Food trucks, road races among ‘growing pains’ for downtown Raleigh
Dr. Manary stumbled across peanut butter as a solution to saving the lives of severely malnourished children while working in a Malawi village in 1999. It was during his time that he noticed people struggling with inadequate farming methods and nutrition and devised a food substance which was bacteria-resistant, easy to make and source, as well as being full of vitamins and nutrients. The answer, to him, was obvious. Two years later the American conducted a series of tests with peanut butter to see if it made a difference in reversing the effects of severe malnutrition without children requiring a hospital stay or travelling hundreds of miles for treatment. He made a ready-made mixture, or ready-to-use therapeutic food (RUTF), and found 95 per cent of children had recovered from malnutrition within six weeks of eating the peanut butter paste. A child before treatment (left), two weeks into treatment (center) and six weeks after treatment started (right).Photo: http://www.projectpeanutbutter.org/ Dr. Manary told news.com.au from west Africa that the evidence was overwhelming that the food has the potential to save millions of lives. The ready-to-use therapeutic food (RUTF) can treat severe malnutrition anywhere on the planet, he said. And he said the success rates speak for themselves. This approach is beyond research and innovation, he said. Our team has treated more than 100,000 severely malnourished children with on average 90 per cent recovery. His nutrient-rich mixture has even been endorsed by the World Health Organisation (WHO) as the best way to treat malnutrition. The high-calorie, fortified peanut butter-like food contains mono-unsaturated fats, which are easy to digest, and are rich in zinc and protein. It also has the added advantage of not needing to be refrigerated for months and doesnt require cooking. The so called super food provides the specific, high-quality nutrition children need to recover, survive, and even thrive and has been shown to raise the kids immunity to such a point where they can be saved from diseases and illness including Malaria.
This week, a mother called us about her child hospitalized with a Salmonella poisoning from his day care’s chicken lunch. The child’s condition was tenuous, with a blood infection, and treatment was especially challenging as the bacteria was antibiotic resistant. The mom turned to the Center for Science in the Public Interest, a nonprofit consumer advocacy group, for information and help because key government’s public health agencies and websites are shut down. Does this have an impact on food safety? You betcha! Regardless of whether this illness is related to the outbreak linked to Foster Farms chickens , it illustrates that each case of illness is important to track, and protecting our families from unsafe food should be considered an essential function of government. When the shutdown began, the Food and Drug Administration announced it would have to halt most of its food safety activities, including routine inspections of food manufacturers and monitoring of imports. The Centers for Disease Control and Prevention shuttered some of its key activities, including outbreak detection and infectious-disease surveillance. The U.S. Department of Agriculture kept its meat, poultry and egg inspectors on the job, but furloughed more than 1,200 other food safety workers.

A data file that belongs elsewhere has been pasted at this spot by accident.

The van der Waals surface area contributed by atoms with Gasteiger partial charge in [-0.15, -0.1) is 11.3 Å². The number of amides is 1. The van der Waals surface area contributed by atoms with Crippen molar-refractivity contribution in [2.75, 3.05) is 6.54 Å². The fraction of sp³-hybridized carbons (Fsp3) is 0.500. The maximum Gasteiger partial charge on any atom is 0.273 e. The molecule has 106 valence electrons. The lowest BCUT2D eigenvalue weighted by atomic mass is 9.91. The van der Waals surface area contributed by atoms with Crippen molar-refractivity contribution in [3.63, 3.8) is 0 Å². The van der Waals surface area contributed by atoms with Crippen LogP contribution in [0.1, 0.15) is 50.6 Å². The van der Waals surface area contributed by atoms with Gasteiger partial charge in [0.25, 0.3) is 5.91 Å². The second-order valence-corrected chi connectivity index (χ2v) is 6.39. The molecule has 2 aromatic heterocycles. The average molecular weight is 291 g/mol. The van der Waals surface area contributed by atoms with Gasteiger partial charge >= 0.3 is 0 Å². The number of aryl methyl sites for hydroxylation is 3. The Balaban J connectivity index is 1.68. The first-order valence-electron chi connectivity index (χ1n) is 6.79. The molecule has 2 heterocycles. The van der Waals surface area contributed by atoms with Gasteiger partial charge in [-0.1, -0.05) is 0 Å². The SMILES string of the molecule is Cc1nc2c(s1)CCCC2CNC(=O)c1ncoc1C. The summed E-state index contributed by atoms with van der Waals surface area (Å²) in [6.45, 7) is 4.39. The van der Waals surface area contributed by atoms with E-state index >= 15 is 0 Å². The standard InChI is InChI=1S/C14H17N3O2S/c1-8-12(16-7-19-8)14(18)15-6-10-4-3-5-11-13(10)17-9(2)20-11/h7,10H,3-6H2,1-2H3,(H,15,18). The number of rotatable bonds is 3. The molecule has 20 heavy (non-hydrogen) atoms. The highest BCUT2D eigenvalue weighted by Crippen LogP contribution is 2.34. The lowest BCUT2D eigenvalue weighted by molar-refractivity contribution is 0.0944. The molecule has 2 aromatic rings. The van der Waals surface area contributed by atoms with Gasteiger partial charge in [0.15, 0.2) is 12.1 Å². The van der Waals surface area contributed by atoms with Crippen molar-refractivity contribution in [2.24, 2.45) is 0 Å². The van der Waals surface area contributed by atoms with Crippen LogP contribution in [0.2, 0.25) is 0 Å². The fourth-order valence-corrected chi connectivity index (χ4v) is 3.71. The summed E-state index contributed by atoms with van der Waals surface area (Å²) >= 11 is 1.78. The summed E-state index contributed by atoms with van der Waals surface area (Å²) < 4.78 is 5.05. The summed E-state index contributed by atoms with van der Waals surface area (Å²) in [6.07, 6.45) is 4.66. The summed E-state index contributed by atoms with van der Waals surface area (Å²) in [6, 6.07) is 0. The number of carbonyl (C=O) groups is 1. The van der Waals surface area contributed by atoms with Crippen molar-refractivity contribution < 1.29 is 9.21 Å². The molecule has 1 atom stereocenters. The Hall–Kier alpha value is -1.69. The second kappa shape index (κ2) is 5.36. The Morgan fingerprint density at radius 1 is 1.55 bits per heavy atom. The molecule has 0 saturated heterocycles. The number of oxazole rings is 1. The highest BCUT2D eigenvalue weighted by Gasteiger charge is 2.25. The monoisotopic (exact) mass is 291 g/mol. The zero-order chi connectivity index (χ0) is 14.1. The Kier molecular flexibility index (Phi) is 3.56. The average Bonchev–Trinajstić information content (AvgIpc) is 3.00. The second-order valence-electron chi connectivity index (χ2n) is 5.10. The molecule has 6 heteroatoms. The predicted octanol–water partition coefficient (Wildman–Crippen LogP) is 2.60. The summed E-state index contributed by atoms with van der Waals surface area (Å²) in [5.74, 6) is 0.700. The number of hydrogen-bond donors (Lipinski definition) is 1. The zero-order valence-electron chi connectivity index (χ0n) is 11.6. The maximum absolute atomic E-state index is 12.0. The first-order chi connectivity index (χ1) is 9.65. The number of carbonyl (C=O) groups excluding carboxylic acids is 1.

Food safety hampered by shutdown
And next month, theyll get recommendations on possible locations for feeding the homeless and needy following efforts this summer to push the handouts out of Moore Square. Each topic requires a balancing act between diverse groups, but its a challenge the city council is happy to accept. The issues all stem from downtowns rapid transformation from a sleepy office district to Raleighs epicenter of special events and development. We are experiencing these growing pains, and were trying to find a balance, said Councilwoman Mary-Ann Baldwin, who will oversee many of the debates as chair of the law and public safety committee. Its like were a victim of our own success in a way, and this has gotten ahead of us. … There was a time that we didnt have a lot of events downtown. Just eight years ago, the old Fayetteville Street pedestrian mall was a ghost town on weekends. But on Sunday, thousands of people filled the street from the state Capitol to City Plaza, standing in line for hours to grab a bite from one of 60 food trucks. The event was the fourth rodeo this year, but some were experiencing the food truck craze for the first time. While downtown Durham has food trucks nearly every day, Raleighs rules tend to push the trucks to office parks and breweries away from the city center. Larry Sanders of Raleigh says he works downtown and would like to visit the trucks more often, though he understands the need for restrictions. Having a zone set up seems like it makes sense, he said while standing in a 50-person line for the Chirba Chirba dumpling truck. Thats the idea petition organizer Logan King, owner of Raleigh Screen Print, plans to bring to the city council this fall. Hes taken the model from Portland and envisions three food truck zones along side streets in the Warehouse District.